Book Review: The End We Start From by Megan Hunter

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Title: The End We Start From

Author: Megan Hunter

Number of Pages: 136

Rating: C+

Recommended?: No

The unnamed heroine of The End We Start From gives birth to a baby around the same time that London is partially destroyed in an apocalyptic flood. Her son Z and her husband R (all the supporting characters are given letters of the alphabet instead of proper names) flee to R’s parents’ house but when tragedy strikes, R begins to drift away from the heroine and she and her son eventually carry on through a deconstructed society without him.


This book has a very attractive cover and it was extremely short, so I knew I could probably finish it in no time at all. Aside from the fact that it’s less than 150 pages long, the print was positively gigantic and there were frequently paragraph breaks. Sometimes there would be sentences that were separated by paragraph breaks. I didn’t find myself caring about any of the characters, because the author didn’t let me get to know any of them. Aside from the depersonalization of none of them being given real names, they almost entirely lacked unique or interesting character traits that would make them stand out.


Because of the languid and artsy writing style, there was very little sense of suspense or danger. For a book with an apocalyptic setting, it moseyed along pretty sedately with the main character and her baby drifting from place to place. There was also a marked lack of descriptions of either the characters or the settings that made it difficult to visualize anything that was happening in the story. I did find myself enjoying the minimalist prose, and I think the author has potential to write something in the future that is much better than this book.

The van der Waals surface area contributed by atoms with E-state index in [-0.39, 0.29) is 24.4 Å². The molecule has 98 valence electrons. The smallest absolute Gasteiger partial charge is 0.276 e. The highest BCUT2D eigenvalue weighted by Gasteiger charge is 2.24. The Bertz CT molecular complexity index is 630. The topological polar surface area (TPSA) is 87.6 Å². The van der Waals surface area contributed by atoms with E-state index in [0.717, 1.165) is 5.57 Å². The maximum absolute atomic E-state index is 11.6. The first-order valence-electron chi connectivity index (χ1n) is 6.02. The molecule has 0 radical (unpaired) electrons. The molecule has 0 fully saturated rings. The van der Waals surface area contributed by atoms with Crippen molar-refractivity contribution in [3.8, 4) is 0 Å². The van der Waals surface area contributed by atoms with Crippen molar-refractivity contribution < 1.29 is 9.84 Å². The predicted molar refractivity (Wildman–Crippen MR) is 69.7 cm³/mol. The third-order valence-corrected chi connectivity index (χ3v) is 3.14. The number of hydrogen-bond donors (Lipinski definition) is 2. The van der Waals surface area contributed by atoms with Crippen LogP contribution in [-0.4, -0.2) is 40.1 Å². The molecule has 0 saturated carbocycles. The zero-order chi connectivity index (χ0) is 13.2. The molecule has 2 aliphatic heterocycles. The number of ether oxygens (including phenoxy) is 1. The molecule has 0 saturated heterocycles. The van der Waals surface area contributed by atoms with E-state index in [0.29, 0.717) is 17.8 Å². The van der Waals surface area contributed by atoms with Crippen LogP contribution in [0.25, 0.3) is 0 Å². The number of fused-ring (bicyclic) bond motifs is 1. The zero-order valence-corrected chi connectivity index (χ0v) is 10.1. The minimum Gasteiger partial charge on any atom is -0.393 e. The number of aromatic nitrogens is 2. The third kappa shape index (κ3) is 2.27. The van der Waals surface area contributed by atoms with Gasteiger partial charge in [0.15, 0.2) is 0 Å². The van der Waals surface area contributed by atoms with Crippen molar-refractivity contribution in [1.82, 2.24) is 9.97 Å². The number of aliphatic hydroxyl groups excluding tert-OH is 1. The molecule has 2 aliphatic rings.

I felt that the main problem wasn’t the writing style but the fact that it seemed to lack substance; it was way too short and I don’t feel that it is something that will leave a lasting impression on me. I feel like The End We Start From would have been improved tremendously if the author had built upon her original concept, making the dangers the characters face along the way seem more dangerous and actually giving the protagonist and the people around her solid personality characteristics. I liked the way Megan Hunter handled the theme of motherhood and birth and growth in the face of destruction and chaos, and I felt there was a real sense of how much the main character loved her baby. I just wish there had been more.


At least The End We Start From wasn’t a paint-by-numbers post-apocalyptic story, I feel like it was probably a project the author was passionate about. I didn’t even think it was a bad read, but I also felt that it was ultimately too forgettable to recommend to others. It’s one of those books that you read and you don’t regret that you read it, but you probably aren’t going to remember it within a year and you move right on to the next book without it sticking in your mind.


However, I fully acknowledge that I can be a harsh reviewer and some people might see something special in this book that I just didn’t. I am not and have never been a mother and maybe that’s what’s missing that might enable me to relate to this story. It’s short and lyrical and has a certain delicacy, and for some people that might be enough.


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